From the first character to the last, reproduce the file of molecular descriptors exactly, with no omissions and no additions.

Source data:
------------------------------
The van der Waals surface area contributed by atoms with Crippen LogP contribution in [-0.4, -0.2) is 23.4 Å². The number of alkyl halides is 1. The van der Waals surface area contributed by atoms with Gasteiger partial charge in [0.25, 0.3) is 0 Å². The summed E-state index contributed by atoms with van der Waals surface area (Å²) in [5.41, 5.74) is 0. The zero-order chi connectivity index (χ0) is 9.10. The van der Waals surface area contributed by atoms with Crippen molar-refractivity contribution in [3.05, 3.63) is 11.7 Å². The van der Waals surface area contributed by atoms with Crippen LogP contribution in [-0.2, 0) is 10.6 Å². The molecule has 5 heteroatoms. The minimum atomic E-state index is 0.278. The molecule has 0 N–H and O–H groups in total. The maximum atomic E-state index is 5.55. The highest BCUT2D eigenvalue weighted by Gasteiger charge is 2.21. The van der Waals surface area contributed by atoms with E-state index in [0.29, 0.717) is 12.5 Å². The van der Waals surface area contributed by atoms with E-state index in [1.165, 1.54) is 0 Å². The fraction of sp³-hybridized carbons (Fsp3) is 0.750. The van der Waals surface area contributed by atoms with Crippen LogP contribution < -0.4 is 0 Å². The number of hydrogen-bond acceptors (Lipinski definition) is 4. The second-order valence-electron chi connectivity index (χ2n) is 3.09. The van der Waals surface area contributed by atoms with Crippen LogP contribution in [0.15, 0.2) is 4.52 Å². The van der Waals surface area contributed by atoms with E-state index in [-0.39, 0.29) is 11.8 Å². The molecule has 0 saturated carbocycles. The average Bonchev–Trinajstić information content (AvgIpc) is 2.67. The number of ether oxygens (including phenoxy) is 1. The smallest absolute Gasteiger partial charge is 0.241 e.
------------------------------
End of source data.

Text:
The van der Waals surface area contributed by atoms with Crippen LogP contribution in [-0.4, -0.2) is 23.4 Å². The number of alkyl halides is 1. The van der Waals surface area contributed by atoms with Gasteiger partial charge in [0.25, 0.3) is 0 Å². The summed E-state index contributed by atoms with van der Waals surface area (Å²) in [5.41, 5.74) is 0. The zero-order chi connectivity index (χ0) is 9.10. The van der Waals surface area contributed by atoms with Crippen molar-refractivity contribution in [3.05, 3.63) is 11.7 Å². The van der Waals surface area contributed by atoms with Crippen LogP contribution in [-0.2, 0) is 10.6 Å². The molecule has 5 heteroatoms. The minimum atomic E-state index is 0.278. The molecule has 0 N–H and O–H groups in total. The maximum atomic E-state index is 5.55. The highest BCUT2D eigenvalue weighted by Gasteiger charge is 2.21. The van der Waals surface area contributed by atoms with E-state index in [0.29, 0.717) is 12.5 Å². The van der Waals surface area contributed by atoms with E-state index in [1.165, 1.54) is 0 Å². The fraction of sp³-hybridized carbons (Fsp3) is 0.750. The van der Waals surface area contributed by atoms with Crippen LogP contribution < -0.4 is 0 Å². The number of hydrogen-bond acceptors (Lipinski definition) is 4. The second-order valence-electron chi connectivity index (χ2n) is 3.09. The van der Waals surface area contributed by atoms with Crippen LogP contribution in [0.15, 0.2) is 4.52 Å². The van der Waals surface area contributed by atoms with E-state index in [-0.39, 0.29) is 11.8 Å². The molecule has 0 saturated carbocycles. The average Bonchev–Trinajstić information content (AvgIpc) is 2.67. The number of ether oxygens (including phenoxy) is 1. The smallest absolute Gasteiger partial charge is 0.241 e.